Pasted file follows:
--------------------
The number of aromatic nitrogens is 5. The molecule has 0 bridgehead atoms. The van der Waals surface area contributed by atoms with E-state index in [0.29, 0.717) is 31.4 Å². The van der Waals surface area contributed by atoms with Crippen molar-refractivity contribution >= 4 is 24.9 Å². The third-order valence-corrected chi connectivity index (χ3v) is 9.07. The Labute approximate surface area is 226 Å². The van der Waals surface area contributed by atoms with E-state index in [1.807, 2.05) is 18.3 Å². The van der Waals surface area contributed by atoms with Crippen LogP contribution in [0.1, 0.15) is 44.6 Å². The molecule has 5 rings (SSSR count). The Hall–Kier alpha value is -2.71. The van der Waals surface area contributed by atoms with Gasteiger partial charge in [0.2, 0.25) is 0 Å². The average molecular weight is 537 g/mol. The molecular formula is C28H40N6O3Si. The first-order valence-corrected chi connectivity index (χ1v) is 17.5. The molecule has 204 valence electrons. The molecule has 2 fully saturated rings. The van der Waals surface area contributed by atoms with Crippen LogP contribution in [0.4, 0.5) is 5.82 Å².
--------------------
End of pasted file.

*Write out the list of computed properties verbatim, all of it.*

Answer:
The number of aromatic nitrogens is 5. The molecule has 0 bridgehead atoms. The van der Waals surface area contributed by atoms with E-state index in [0.29, 0.717) is 31.4 Å². The van der Waals surface area contributed by atoms with Crippen molar-refractivity contribution >= 4 is 24.9 Å². The third-order valence-corrected chi connectivity index (χ3v) is 9.07. The Labute approximate surface area is 226 Å². The van der Waals surface area contributed by atoms with E-state index in [1.807, 2.05) is 18.3 Å². The van der Waals surface area contributed by atoms with Crippen LogP contribution in [0.1, 0.15) is 44.6 Å². The molecule has 5 rings (SSSR count). The Hall–Kier alpha value is -2.71. The van der Waals surface area contributed by atoms with Gasteiger partial charge in [0.2, 0.25) is 0 Å². The average molecular weight is 537 g/mol. The molecular formula is C28H40N6O3Si. The first-order valence-corrected chi connectivity index (χ1v) is 17.5. The molecule has 204 valence electrons. The molecule has 2 fully saturated rings. The van der Waals surface area contributed by atoms with Crippen LogP contribution in [0.4, 0.5) is 5.82 Å².